Whenever you feel like you’re in an excellent position to make money, you can use this technique to put more money into the game. Split-double down can hurt the casino’s edge, so bad; it goes down from 0.62% down to 0.47%. That’s why there’s only a handful of casinos that let you double down on a split.
Another way to improve your odds is to find a casino with better flexibility in doubling down. In most casinos, you can only double down if you have 10 or 11. If the casino lets you double down on any number, then the house edge goes down from 0.62% to 0.42%. The more numbers you can double down, the lower the house edge will be.
Just remember, both techniques only apply if you’ve mastered the basic rules of blackjack, and you know how you can take advantage of it. Regardless of how low the house edge gets, it’ll be useless if you’re not sure about the basic rules of the game.
Math-wise, blackjack is the most straightforward game to beat. The statistics are there, and you only need to take advantage of it. The casino edge in blackjack is massive, but if you play your cards right, you can take it down to the lowest house edge that you’ll have in almost any casino game.
Blackjack remains the least complicated card game in a casino that you have full control over. You control the bets and the actions that you make. Sure, luck plays a significant role in your winnings, but it’ll ultimately depend on how you comprehend the rules of the game and how you use it to beat the house.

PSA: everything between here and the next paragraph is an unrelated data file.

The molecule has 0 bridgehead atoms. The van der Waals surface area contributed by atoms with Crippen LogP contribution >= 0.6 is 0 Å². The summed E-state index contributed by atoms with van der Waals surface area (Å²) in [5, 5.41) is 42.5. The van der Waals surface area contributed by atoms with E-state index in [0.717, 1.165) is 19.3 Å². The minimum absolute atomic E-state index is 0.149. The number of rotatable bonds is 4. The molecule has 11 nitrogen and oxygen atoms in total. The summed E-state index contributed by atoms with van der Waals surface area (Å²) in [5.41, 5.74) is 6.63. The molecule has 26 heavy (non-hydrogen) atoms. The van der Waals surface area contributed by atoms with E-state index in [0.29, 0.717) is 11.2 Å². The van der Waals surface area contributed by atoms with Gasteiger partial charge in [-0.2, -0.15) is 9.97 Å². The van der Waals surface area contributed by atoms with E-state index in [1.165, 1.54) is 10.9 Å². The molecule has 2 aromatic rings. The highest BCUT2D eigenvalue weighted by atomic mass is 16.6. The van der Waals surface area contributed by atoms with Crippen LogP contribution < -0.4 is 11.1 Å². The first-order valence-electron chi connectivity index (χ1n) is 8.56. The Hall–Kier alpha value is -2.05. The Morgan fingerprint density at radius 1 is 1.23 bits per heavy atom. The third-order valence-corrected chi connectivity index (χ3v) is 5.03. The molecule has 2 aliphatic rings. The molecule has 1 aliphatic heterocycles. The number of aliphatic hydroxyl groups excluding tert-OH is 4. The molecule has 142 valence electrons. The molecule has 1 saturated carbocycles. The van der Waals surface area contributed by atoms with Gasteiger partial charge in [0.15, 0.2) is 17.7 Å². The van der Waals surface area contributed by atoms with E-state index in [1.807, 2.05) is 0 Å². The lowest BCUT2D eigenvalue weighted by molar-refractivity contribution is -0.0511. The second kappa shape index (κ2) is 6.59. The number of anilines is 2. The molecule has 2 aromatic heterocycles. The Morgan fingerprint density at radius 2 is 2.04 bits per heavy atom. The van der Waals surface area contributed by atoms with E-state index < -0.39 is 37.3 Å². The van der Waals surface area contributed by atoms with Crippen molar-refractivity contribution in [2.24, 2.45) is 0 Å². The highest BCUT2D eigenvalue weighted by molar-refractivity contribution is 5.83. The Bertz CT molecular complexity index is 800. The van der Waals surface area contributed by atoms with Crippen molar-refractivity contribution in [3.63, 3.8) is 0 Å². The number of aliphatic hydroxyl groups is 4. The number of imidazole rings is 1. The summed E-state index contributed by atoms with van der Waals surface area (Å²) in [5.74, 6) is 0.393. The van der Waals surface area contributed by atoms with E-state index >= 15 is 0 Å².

Why does the casino always win on a natural blackjack and not let me draw? The reason a dealer automatically wins when he or she has a blackjack without letting you draw is that the rule works the same both ways. In other words, when you have a natural blackjack, the dealer does not get to draw as well. This is the only way the game can be fair to both parties.
What’s the best way to win at blackjack? Save for counting cards, which is not allowed in casinos, there is no way to overcome the house edge and win at blackjack. If you want to win at gambling, you should play a game of skill, like poker, against other players. Any game played against the casino will be unwinnable over the long term.
Jim James has over 15 years of experience playing professionally and is the author of the best-selling book called Automatic Poker. Using a no-nonsense mathematical and logical approach to beating the games, he has won 7 figures at the poker table. Jim is well-known as the world’s leading expert on playing short or mid-stacked poker.
Today, he helps other players demystify what it takes to win money in No-Limit Hold’em and has helped countless people become winning poker players through his Online Poker Academy.